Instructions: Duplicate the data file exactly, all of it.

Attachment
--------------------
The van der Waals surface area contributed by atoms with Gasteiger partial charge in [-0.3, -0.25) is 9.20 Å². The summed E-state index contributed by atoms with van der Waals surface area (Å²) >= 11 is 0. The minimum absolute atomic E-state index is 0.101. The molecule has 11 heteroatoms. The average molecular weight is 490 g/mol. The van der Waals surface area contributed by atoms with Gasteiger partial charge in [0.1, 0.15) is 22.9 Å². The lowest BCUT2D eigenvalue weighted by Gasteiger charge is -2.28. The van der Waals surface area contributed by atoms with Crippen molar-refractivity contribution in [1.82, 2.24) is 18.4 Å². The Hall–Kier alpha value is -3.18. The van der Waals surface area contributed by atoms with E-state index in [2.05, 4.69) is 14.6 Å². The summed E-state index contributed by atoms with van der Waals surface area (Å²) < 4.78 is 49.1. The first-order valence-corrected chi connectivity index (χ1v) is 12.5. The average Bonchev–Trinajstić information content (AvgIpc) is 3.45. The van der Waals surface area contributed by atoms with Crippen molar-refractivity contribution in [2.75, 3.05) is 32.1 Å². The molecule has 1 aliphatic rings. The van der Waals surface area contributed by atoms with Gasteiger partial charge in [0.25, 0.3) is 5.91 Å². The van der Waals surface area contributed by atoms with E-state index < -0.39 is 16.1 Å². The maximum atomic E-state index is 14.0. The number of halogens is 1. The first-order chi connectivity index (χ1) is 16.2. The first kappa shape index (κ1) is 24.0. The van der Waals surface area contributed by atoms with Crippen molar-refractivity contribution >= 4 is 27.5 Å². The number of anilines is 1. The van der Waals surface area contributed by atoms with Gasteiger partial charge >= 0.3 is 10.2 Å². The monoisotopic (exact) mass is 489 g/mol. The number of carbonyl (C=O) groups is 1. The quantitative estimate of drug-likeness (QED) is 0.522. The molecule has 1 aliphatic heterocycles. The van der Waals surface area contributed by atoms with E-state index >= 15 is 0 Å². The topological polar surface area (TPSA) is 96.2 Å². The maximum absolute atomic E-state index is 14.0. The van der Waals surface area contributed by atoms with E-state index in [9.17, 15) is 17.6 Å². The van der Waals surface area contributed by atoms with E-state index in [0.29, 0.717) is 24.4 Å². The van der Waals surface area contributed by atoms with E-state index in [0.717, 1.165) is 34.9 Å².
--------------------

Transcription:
The van der Waals surface area contributed by atoms with Gasteiger partial charge in [-0.3, -0.25) is 9.20 Å². The summed E-state index contributed by atoms with van der Waals surface area (Å²) >= 11 is 0. The minimum absolute atomic E-state index is 0.101. The molecule has 11 heteroatoms. The average molecular weight is 490 g/mol. The van der Waals surface area contributed by atoms with Gasteiger partial charge in [0.1, 0.15) is 22.9 Å². The lowest BCUT2D eigenvalue weighted by Gasteiger charge is -2.28. The van der Waals surface area contributed by atoms with Crippen molar-refractivity contribution in [1.82, 2.24) is 18.4 Å². The Hall–Kier alpha value is -3.18. The van der Waals surface area contributed by atoms with E-state index in [2.05, 4.69) is 14.6 Å². The summed E-state index contributed by atoms with van der Waals surface area (Å²) < 4.78 is 49.1. The first-order valence-corrected chi connectivity index (χ1v) is 12.5. The average Bonchev–Trinajstić information content (AvgIpc) is 3.45. The van der Waals surface area contributed by atoms with Crippen molar-refractivity contribution in [2.75, 3.05) is 32.1 Å². The molecule has 1 aliphatic rings. The van der Waals surface area contributed by atoms with Gasteiger partial charge in [0.25, 0.3) is 5.91 Å². The van der Waals surface area contributed by atoms with E-state index < -0.39 is 16.1 Å². The maximum atomic E-state index is 14.0. The number of halogens is 1. The first-order chi connectivity index (χ1) is 16.2. The first kappa shape index (κ1) is 24.0. The van der Waals surface area contributed by atoms with Crippen molar-refractivity contribution >= 4 is 27.5 Å². The number of anilines is 1. The van der Waals surface area contributed by atoms with Gasteiger partial charge >= 0.3 is 10.2 Å². The monoisotopic (exact) mass is 489 g/mol. The number of carbonyl (C=O) groups is 1. The quantitative estimate of drug-likeness (QED) is 0.522. The molecule has 1 aliphatic heterocycles. The van der Waals surface area contributed by atoms with E-state index >= 15 is 0 Å². The topological polar surface area (TPSA) is 96.2 Å². The maximum absolute atomic E-state index is 14.0. The van der Waals surface area contributed by atoms with E-state index in [9.17, 15) is 17.6 Å². The van der Waals surface area contributed by atoms with E-state index in [0.29, 0.717) is 24.4 Å². The van der Waals surface area contributed by atoms with E-state index in [0.717, 1.165) is 34.9 Å².